In Brunswick, L.L. Bean operates a 170,000-square-foot factory where the boot is assembled from start to finish. The rubber bottom of the Bean Boot is made by a machine, but after that it’s handmade by 200 people who split their time between three shifts. All in all, making the boot takes about 85 minutes’ worth of labor (not including the breaks in between stations). Royce Haines, the senior manager of manufacturing at L.L. Bean, describes it as “a mix of old and new technology”: While the boots aren’t made exactly as they used to be, the assembly process and sewing are all done by hand.

There are two main reasons, then, the Bean Boot can’t keep up with demand. The first is the company’s decision to keep making the boot in Maine, rather than exporting operations out to, say, China, where the majority of shoes sold to Americans are made. Fifty years ago, 98 percent of shoes for Americans were made in the U.S. Nowadays, one estimate suggests that China makes 12.5 billion pairs of shoes, which is about 90 percent of shoes made worldwide. To preserve its brand, L.L. Bean keeps operations local.

via Why L.L. Bean’s Boots Keep Selling Out – The Atlantic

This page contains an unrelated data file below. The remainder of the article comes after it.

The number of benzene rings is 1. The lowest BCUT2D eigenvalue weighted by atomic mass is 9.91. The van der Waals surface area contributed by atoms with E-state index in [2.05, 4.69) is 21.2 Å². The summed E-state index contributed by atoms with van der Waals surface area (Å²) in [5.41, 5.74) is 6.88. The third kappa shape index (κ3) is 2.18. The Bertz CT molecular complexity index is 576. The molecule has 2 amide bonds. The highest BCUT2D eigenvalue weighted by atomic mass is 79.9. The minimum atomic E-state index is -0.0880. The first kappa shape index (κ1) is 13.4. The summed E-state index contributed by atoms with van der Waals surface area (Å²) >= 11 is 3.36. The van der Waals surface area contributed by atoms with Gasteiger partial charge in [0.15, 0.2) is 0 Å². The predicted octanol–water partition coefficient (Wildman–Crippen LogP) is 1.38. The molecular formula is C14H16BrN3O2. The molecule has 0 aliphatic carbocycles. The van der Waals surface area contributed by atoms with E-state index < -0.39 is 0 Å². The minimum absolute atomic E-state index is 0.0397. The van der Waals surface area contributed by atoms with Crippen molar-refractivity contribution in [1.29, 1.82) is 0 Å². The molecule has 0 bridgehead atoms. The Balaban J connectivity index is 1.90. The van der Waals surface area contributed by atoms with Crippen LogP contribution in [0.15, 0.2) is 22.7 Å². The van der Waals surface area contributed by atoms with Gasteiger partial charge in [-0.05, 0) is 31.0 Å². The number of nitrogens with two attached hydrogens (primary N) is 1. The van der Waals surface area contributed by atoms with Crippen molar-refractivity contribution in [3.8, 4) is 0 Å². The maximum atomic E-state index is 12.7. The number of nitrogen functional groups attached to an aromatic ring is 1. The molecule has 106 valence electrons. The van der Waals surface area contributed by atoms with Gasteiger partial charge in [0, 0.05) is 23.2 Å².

Over the years, I’ve bought a fair amount from LL Bean, although not Bean boots. Why? Because like some other brands, say, Stetson hats, Lucchese and Wesco Boots, Filson, and to a point Pendleton clothes, and Klein and Wright tools, they have met the competition by remaining what they always were, the top quality. They, all of them, look expensive, and their first cost is higher, but their cost over time is lower than the Chinese junk that WalMart sells.

So I hear you asking, why don’t you have a pair of Bean boots? Well, it’s like this, my underlying skill set is that of a lineman, You know working on power lines, and climbing poles requires quite an arch support. Good as they are, Bean boots don’t have it. I once had a pair of Sorel’s, bought in a blizzard with -80°F wind chills, and they worked fairly well, but I wasn’t climbing. By the way, Columbia bought Sorel a few years ago, and guess what, the quality has, I hear nosed dived.